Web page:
Revisiting Orbital Evolution in HAT-P-2 b and Confirmation of HAT-P-2 c

Zoë L. de Beurs, Julien de Wit, Alexander Venner, David Berardo, Jared Bryan, Joshua N. Winn, Benjamin J. Fulton, Andrew W. Howard

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Abstract

One possible formation mechanism for Hot Jupiters is that high-eccentricity gas giants experience tidal interactions with their host star that cause them to lose orbital energy and migrate inwards. We study these types of tidal interactions in an eccentric Hot Jupiter called HAT-P-2 b, which is a system where a long-period companion has been suggested and hints of orbital evolution were detected. Using 5 additional years of radial velocity (RV) measurements, we further investigate these phenomena. We investigated the long-period companion by jointly fitting RVs and Hipparcos-Gaia astrometry and confirmed this long-period companion, significantly narrowed down the range of possible periods ( P 2 = 8500 − 1500 + 2600 days), and determined that it must be a substellar object ( 10.7 − 2.2 + 5.2 M j). We also developed a modular pipeline to simultaneously model rapid orbital evolution and the long-period companion. We find that the rate and significance of evolution are highly dependent on the long-period companion modeling choices. In some cases the orbital rates of change reached de / dt = 3.28 − 1.72 + 1.75 × 10 − 3 yr−1, d ω/dt = 1.12° ± 0.22° yr−1, which corresponds to a ∼321 yr apsidal precession period. In other cases, the data is consistent with de/dt = 7.67 ± 18.6 × 10−4 yr−1, d ω/dt = 0.76° ± 0.24° yr−1. The most rapid changes found are significantly larger than the expected relativistic precession rate and could be caused by transient tidal planet-star interactions. To definitively determine the magnitude and significance of potential orbital evolution in HAT-P-2 b, we recommend further monitoring with RVs and precise transit and eclipse timings.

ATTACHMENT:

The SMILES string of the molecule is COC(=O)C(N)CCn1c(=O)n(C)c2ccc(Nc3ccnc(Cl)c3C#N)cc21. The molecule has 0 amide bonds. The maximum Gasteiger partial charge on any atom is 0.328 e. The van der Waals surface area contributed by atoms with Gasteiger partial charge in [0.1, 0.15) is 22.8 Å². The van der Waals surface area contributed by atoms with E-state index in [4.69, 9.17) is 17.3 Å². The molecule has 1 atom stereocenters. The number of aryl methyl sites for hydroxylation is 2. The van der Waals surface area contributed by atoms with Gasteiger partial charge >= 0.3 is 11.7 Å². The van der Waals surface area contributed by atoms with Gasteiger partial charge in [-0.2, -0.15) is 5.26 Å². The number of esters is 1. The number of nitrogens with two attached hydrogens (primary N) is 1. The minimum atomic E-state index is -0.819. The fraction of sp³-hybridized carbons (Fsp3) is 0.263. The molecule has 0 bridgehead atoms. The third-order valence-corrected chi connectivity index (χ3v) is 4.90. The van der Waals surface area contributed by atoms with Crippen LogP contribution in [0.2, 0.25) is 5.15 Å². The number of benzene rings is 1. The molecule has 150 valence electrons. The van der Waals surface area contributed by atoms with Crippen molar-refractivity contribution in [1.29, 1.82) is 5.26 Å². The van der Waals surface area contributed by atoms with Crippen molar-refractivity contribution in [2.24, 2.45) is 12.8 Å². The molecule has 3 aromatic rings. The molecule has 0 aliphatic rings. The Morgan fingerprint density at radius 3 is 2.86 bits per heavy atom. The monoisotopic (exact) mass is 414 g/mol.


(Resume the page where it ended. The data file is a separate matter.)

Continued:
Original languageEnglish (US)
Article number136
JournalAstronomical Journal
Volume166
Issue number4
DOIs
StatePublished - Oct 1 2023

All Science Journal Classification (ASJC) codes

  • Astronomy and Astrophysics
  • Space and Planetary Science

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